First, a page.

January 21, 2021 - 7:00am

It’s been called ‘Putin’s secret palace’ — a £1billion complex built upon on the Black Sea coast. But contrary to the impression given by the latest set of breathless reports, the existence of the palace is not a secret. It’s been known about (though shrouded in mystery) for several years.

As to its ownership, the Kremlin denies it was built for the use of the Russian President — or that he has any relationship to the project. That is disputed by opposition activists — most recently Alexei Navalny, who was detained on his return to Russia this week.

At first sight, a palace might not seem to be the smartest way of hiding ill-gotten gains. If secrecy is of the essence, then a store of value that can be seen from space isn’t exactly subtle. A Swiss bank account is discreet; a private estate 19 times the size of Monaco, not so much.

Of course, if you happen to control the courts in your country then that probably doesn’t matter. Indeed, it may be the verdict of history that you really care about. Long after you’ve left your Earthly rewards behind, what will posterity think about your little indulgences? Given enough time, people won’t care about where the money came from, they’ll be too busy gawping at the fixtures and fittings.

Look at our own stately homes and castles. Do we imagine that every penny used to build them was honestly arrived at? Obviously not. The fact is that the grand monuments left behind by our ancestors — from Stonehenge onward — owes their existence to the extreme concentration of wealth.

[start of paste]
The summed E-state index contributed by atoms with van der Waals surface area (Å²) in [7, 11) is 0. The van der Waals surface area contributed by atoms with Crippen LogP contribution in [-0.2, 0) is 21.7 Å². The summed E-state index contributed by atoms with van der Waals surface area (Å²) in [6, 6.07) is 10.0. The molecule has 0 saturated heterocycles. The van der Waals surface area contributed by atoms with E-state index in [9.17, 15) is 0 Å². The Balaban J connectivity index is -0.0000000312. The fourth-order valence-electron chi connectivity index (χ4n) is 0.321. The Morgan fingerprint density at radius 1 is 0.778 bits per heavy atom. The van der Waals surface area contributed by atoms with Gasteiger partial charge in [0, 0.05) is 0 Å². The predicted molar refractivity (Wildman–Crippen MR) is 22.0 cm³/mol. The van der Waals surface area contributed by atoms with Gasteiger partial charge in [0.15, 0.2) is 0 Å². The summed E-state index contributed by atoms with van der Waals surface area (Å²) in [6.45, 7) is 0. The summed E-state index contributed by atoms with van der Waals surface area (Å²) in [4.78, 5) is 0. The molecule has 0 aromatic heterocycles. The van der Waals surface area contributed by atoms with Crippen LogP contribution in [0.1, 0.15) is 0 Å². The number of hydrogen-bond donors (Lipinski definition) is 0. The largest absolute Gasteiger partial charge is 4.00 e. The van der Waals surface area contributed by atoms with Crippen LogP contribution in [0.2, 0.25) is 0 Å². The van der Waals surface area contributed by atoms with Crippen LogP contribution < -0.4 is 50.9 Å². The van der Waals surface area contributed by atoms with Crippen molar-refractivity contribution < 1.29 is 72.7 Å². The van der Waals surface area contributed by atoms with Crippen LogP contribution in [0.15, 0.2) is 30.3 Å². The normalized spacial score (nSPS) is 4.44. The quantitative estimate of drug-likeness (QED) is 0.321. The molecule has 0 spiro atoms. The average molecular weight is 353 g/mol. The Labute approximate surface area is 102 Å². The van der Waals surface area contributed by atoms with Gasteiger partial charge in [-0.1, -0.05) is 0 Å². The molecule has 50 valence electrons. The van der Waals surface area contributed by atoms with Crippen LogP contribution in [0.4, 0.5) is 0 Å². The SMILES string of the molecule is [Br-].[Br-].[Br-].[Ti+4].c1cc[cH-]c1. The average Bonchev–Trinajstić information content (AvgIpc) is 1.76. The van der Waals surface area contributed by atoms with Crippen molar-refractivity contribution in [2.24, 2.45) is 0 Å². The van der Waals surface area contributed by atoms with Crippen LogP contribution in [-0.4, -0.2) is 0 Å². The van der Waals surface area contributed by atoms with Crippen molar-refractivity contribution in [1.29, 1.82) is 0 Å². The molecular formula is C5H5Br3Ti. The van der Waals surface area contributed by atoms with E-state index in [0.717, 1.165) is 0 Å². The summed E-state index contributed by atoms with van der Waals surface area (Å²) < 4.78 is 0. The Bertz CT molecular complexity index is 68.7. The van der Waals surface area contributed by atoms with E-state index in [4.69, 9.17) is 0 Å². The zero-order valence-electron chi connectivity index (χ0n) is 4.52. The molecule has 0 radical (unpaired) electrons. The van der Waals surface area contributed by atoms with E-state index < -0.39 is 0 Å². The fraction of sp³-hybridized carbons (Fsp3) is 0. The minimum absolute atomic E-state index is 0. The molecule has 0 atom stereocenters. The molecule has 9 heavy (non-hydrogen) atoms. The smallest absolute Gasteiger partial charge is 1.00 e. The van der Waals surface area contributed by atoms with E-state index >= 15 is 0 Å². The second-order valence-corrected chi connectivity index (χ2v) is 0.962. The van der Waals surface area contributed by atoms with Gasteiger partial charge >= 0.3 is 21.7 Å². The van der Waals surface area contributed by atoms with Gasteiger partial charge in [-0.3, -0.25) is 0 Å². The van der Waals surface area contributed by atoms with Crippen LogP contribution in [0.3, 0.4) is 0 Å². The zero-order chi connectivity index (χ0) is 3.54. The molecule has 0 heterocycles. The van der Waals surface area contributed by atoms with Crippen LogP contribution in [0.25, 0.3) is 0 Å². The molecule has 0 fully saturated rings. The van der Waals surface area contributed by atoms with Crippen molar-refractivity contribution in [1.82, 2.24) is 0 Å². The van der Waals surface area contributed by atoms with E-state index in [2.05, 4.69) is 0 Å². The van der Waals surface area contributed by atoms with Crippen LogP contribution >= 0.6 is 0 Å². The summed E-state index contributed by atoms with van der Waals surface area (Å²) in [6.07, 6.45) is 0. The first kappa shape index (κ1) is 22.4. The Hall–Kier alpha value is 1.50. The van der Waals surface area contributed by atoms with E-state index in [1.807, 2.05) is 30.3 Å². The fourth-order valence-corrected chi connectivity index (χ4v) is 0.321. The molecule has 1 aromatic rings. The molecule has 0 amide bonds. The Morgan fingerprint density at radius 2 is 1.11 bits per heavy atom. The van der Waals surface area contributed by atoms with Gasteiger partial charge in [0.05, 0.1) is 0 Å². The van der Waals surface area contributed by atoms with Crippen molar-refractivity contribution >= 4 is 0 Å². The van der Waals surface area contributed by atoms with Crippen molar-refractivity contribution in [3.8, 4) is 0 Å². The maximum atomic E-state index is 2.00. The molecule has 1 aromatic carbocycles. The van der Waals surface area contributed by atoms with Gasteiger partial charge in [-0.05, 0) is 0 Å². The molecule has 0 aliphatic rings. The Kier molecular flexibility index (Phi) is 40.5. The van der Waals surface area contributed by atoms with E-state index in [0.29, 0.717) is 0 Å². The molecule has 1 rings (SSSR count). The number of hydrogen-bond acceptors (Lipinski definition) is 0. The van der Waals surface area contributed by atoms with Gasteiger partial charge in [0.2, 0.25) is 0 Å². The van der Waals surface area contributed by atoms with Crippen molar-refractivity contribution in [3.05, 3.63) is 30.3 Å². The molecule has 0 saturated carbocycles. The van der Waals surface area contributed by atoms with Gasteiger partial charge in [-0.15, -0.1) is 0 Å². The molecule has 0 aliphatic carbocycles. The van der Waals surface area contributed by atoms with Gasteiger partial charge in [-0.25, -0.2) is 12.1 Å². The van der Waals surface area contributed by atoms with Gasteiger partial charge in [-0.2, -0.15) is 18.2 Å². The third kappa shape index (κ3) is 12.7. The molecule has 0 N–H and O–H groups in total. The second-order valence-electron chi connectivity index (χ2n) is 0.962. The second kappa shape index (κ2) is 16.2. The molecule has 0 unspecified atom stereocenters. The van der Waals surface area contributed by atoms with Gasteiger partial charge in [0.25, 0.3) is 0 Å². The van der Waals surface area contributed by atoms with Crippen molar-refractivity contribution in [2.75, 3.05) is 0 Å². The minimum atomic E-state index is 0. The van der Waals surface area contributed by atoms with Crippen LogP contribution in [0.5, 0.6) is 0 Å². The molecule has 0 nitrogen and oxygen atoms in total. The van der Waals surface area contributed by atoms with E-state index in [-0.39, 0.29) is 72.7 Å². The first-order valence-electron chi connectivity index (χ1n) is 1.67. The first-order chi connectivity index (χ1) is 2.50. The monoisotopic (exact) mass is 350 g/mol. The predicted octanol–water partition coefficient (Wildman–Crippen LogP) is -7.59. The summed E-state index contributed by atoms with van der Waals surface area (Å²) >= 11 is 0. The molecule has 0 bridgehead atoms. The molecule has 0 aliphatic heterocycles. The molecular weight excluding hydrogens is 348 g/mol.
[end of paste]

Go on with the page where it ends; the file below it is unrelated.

That said, good taste is essential. A legacy of tacky decor and dodgy architecture will do nothing to rehabilitate a ruler’s reputation.

What, then, are we to make of the (alleged) ‘Putin palace’? Italianate in style, if gargantuan in scale, it doesn’t look too shabby. Yes, it’s bit of a wedding cake, but then so is Buckingham Palace. This week we got to see some photographs that are claimed to be of the interior. The tabloids were especially interested in the casino room and what The Sun describes as a “red velvet pole dancing boudoir”.

This does raise aesthetic concerns, but if you think about it, much-loved landmarks like the Brighton Pavilion aren’t exactly models of restraint. And don’t forget about the solid gold toilet of Blenheim Palace (the thieves who made off with it certainly didn’t). Lavishness doesn’t have to be tacky — not if the craftsmanship is of a sufficiently high standard.

So when it comes down to it, what’s the real difference between spectacular state corruption and precious national heritage?

About a hundred years, I’d say.

Peter Franklin is Associate Editor of UnHerd. He was previously a policy advisor and speechwriter on environmental and social issues.